The first ever report to look at the issues, policies and planning required for the peaceful unity of Ireland and her people by a committee of the Dáil or Seanad was written by Senator Mark Daly and adopted unanimously in 2017 by the Joint Oireachtas Committee on the Implementation of the Good Friday Agreement. This report was entitled ‘Brexit & the Future of Ireland Uniting Ireland & its People in Peace & Prosperity’.

One of the key recommendations of that report was to ascertain the true level of the income and expenditure for Northern Ireland.

There are few economists in the world with first-hand knowledge and experience of Re-unification. Gunther Thumann is one such individual; he worked as a senior economist at the German desk of the International Monetary Fund at the time of German reunification. This provided him with the analytical understanding of the complex economic developments as they happened. In the second half of the 1990s, he had several opportunities to talk privately with Chancellor Helmut Kohl about his assessment of the politics of German Re-Unification.

On the 14th of June 2018 Senator Mark Daly proposed to a meeting of the Joint Committee on the implementation of the Good Friday Agreement that he and Gunther Thumann compile a report on the true income and expenditure of Northern Ireland in a reunification situation. They have compiled this research which also analyses Ireland’s place in the world in various global indexes and its performance since independence.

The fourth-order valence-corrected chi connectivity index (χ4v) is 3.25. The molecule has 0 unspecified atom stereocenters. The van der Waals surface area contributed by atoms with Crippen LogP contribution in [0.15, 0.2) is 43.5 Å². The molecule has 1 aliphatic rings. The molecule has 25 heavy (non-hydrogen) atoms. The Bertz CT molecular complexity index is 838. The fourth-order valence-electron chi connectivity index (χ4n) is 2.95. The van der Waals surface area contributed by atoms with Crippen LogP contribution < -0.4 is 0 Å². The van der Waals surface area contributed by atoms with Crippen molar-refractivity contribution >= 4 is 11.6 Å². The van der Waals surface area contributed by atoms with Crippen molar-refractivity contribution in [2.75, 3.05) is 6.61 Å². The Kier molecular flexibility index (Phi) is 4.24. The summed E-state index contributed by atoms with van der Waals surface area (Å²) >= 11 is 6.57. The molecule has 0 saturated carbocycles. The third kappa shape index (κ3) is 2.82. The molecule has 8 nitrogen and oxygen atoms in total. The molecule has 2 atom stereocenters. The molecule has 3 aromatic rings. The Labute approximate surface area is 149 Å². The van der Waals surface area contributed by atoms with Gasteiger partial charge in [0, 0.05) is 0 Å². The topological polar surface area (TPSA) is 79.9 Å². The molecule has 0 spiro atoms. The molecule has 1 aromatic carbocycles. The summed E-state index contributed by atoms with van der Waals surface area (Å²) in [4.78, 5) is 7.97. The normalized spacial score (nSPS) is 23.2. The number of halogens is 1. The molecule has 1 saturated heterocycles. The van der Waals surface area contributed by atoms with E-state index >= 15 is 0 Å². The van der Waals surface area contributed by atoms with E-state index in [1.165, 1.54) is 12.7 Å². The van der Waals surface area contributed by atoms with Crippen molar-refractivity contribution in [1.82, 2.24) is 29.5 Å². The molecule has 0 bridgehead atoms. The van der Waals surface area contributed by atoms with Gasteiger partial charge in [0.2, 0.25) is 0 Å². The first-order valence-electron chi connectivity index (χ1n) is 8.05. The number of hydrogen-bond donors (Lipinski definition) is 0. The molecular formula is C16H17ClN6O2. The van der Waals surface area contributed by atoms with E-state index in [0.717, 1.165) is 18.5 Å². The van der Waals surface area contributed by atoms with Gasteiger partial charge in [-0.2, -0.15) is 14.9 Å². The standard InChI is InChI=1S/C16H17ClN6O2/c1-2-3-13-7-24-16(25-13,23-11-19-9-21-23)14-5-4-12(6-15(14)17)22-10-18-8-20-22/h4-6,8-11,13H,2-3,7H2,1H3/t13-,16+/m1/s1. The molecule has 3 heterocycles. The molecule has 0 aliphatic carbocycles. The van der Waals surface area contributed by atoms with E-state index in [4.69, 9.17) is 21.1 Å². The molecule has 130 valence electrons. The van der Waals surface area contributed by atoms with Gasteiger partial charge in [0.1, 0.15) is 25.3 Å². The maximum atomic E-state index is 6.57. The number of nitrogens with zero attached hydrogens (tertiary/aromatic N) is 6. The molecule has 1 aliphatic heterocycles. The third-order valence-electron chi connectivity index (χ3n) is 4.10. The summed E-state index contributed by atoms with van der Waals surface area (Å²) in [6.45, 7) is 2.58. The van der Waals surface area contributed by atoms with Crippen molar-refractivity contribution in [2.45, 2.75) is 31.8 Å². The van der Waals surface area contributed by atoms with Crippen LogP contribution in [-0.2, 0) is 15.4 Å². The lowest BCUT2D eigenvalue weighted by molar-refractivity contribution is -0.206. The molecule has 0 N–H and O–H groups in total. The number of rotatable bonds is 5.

The research in full is available Research on Northern Ireland Income and Expenditure

 

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Committee calls for national anthem guidelines and formal Irish sign language version

https://www.breakingnews.ie/ireland/committee-calls-for-national-anthem-guidelines-and-formal-irish-sign-language-version-855832.html

Guidelines for using the national anthem and support for a formal Irish sign language version of it have been proposed by an all-party Oireachtas Committee.

However, politicians have stopped short of pushing for Amhrán na bhFiann to be protected in legislation-despite calls by families of the authors of the anthem among others.

The Seanad Public Consultation Committee on the anthem wants schools to improve the learning of it in Irish, English as well as in sign language.

The recommendations follow consultation and the involvement of groups, including representatives of the deaf community, school children and relatives of those who penned the anthem.

Launching the report, committee chairman Sen Paul Coghlan said:

“We have been strongly advised by officials in the department of finance to legislate for this [protections]. But the protocols will be as good as that.”

The committee also decided not to recommend penalties for inappropriate use of the anthem, despite the fact it has gone out of copyright and has been used in commercial advertisements.

“Legislation to protect it is not required at this stage,” said Sen Coghlan.

But Fianna Fail senator Mark Daly disagreed during debate on the report. He and others say legislation would have protected the anthem like the national symbol of the harp as well as the national flag. Relatives of those who authored the anthem agreed.

Conal Kearney, the grandson of Peadar Kearney, who wrote the English lyrics in 1909, wants it enshrined in legislation. Dublin Lord Mayor Niall Ring, whose great uncle Liam Ring, translated the Soldiers Song into Irish in Amhrán na bhFiann, also wants the national song protected in law.

“I hope this is a stepping stone,” he said at the launch today.

The Irish sign language version of the song was compiled by school children from Bishopstown Community School in Cork.

Disabilities Minister Finian McGrath has also said this should be protected in law.

The committee made a number of recommendations which it says will improve knowledge of, the use of the anthem as well as guidelines on when it is sung or signed.